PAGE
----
By Adam Smith on April 3rd, 2012 at 4:30 pm.
It was probably when the first screenshot from Starbound emerged onto the hazy plains of the internet that a law was passed making it illegal to refer to the game without nodding approvingly and saying, “Huh, Terraria in space I guess”. Yes, it’s a side-scrolling game with mining and construction, a similar visual style, and, yes, there’s crossover in some of the design talent, but there are plenty of differences as well. For one, rather than seeding standalone worlds, Starbound takes place on planets which can be visited by other players, provided you pass them the coordinates. There’s a lot more variety in terms of creatures and landscapes as well, with procedurally generated flora and fauna. Thrillingly, the only video I’ve found is a lighting demo. Be thrilled!
The most exciting thing about Starbound isn’t the directional lighting, it’s the idea of a game about exploration and discovery, along with the crafting and construction. Although blocks can be harvested and homes can be built, Starbound’s creators seem more interested in building worlds for the player, or at least building the tools that build the worlds, rather than spaces for the player to fill.
Starting from a space station, which can be upgraded and populated with the rare and the wonderful, the player can gather crews, produce mechs and explore the universe.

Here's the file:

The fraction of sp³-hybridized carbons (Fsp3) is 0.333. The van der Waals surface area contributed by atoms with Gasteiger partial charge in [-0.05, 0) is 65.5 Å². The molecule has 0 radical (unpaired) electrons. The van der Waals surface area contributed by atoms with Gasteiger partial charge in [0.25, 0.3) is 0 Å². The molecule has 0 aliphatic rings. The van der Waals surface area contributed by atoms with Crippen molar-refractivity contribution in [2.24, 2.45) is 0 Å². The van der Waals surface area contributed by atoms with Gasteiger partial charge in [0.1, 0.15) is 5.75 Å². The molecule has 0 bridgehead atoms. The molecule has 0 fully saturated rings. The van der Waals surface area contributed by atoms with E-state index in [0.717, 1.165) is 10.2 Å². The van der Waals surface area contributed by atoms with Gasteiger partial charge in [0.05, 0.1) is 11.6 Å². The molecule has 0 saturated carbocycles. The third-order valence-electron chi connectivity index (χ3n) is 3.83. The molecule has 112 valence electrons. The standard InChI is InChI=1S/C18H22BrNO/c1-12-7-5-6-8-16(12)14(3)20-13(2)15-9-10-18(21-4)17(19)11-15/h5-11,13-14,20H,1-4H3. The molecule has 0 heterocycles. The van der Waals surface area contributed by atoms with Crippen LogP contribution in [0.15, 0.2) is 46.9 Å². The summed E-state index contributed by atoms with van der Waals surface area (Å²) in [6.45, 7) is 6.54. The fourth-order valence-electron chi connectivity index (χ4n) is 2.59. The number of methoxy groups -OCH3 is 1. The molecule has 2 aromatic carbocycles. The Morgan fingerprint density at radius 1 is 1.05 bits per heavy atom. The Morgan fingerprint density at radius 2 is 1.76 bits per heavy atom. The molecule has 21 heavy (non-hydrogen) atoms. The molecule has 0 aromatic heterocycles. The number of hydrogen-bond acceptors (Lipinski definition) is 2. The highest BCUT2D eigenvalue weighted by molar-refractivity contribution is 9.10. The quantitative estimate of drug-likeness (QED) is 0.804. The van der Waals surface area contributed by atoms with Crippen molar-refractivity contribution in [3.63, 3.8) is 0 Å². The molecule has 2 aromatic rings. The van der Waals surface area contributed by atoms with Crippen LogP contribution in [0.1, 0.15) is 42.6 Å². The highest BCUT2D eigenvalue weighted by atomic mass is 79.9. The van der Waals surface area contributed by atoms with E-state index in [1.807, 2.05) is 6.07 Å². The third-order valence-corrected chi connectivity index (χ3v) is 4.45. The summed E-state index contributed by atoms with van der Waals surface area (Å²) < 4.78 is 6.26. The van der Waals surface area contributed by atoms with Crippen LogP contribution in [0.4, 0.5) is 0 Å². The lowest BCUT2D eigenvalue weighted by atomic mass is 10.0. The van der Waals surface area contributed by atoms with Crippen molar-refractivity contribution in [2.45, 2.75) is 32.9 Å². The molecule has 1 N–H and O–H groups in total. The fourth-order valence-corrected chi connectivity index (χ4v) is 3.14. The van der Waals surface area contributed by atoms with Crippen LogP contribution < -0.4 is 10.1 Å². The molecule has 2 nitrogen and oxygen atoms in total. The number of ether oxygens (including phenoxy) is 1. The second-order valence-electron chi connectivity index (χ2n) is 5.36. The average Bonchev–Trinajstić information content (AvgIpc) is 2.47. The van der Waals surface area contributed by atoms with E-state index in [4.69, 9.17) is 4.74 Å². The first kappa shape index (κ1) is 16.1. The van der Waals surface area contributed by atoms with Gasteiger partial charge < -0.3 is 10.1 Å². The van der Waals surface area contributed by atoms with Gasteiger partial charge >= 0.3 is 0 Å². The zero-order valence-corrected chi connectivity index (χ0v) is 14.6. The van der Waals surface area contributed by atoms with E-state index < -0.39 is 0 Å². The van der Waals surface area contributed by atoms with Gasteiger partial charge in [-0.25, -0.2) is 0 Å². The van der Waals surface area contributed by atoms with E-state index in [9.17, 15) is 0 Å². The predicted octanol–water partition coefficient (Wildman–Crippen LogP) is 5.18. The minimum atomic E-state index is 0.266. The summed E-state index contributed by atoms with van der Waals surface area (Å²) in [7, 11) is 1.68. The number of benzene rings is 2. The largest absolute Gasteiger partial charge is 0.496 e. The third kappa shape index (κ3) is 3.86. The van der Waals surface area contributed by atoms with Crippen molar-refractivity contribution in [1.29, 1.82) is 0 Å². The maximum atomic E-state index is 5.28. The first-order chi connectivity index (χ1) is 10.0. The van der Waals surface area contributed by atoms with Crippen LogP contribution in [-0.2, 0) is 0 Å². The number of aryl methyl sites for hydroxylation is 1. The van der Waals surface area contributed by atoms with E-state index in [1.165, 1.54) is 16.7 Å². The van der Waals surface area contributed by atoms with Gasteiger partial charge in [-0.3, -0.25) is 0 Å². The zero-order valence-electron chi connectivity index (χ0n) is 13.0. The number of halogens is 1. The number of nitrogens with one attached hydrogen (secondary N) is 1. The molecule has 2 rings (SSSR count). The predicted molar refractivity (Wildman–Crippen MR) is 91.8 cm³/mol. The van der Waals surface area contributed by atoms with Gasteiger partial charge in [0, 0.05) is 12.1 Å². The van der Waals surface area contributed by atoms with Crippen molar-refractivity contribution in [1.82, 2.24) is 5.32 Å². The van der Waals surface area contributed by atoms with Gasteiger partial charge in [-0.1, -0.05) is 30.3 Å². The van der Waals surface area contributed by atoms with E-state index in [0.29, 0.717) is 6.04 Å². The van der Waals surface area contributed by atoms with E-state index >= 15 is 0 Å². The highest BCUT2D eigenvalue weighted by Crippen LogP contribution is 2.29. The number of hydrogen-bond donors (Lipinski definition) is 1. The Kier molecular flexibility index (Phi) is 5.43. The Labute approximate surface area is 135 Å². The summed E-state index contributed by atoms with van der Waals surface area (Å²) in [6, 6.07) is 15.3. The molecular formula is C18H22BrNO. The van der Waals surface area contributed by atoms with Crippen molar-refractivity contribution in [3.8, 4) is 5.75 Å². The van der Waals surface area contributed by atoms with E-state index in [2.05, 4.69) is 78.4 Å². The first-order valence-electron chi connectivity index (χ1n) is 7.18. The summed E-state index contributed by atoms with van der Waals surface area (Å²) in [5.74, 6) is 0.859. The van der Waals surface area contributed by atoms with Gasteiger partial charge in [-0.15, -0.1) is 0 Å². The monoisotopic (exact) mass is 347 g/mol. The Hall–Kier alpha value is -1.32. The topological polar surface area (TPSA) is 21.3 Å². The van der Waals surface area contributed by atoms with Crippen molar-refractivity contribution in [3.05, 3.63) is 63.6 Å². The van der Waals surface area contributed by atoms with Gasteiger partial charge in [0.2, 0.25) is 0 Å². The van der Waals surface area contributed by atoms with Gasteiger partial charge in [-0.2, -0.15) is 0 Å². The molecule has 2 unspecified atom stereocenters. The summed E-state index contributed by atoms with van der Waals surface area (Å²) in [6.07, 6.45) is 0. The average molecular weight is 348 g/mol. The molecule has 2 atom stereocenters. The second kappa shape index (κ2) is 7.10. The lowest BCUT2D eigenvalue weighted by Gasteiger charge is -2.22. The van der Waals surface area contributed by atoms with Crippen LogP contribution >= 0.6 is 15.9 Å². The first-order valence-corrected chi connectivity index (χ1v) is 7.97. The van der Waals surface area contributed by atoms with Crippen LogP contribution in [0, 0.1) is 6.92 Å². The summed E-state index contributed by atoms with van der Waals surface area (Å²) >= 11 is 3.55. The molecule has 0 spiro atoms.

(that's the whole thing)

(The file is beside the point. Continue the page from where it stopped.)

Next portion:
Because we’re working so hard to make each planet unique, we want to give you the tools to catalogue the things you find and make sure absolutely everything you find has depth in the world. Much like old school point and click adventures, absolutely every object in the world, right down to the trees and flowers, can be examined for a description.
See a weird alien tree? Examine it! Maybe you’ll discover something about its use! For any explorer, sharing discoveries is important. So whilst the game is fully coop (Bring your friends along! Form an expedition!) you can also record your findings in an electronic logbook. Not only that, but each and every planet has unique coordinates in the Universe that you can share online, so other players can check out exactly what you found!
I think this is a game in which I can be a space botanist with a pet space penguin and I didn’t realise how much I’ve longed for such a thing until moments ago. Oh yeah, the penguins.
Creatures from different space sectors! Is the one on the right with the shell pointing the way? I think so. I hope so. I want him to lead my expedition.
As well as finding weird and wonderful new worlds, it’s possible to make a planet your home. Not just a little bit of it but the entire planet. Once that’s done, pass out its location and invite people round for tea and crumpets, or mess with the meteorology and terraform the place to your heart’s content.
When you claim a planet as your new homeworld, a whole new aspect of gameplay opens up. Everything that makes a planet unique is at your command. Feel like changing the weather? Build a weather centre! Don’t like the terrain? Terraform it! Every aspect of the planet is under your control. Once you’re happy with it, start populating it with characters you’ve met in your travels and take care of them! They’ll have needs and desires and won’t hesitate to ask for your help if they require assistance.
Different stages of gameplay, culminating in godlike abilities. Procedurally generated places and lifeforms. Terraria in space is one way of describing it, sure, but maybe there’s a little bit of Spore in there as well, along with the adventure game influences. It’s certainly a project worth keeping in mind, although there’s only the vague hope of a summer 2012 release at present.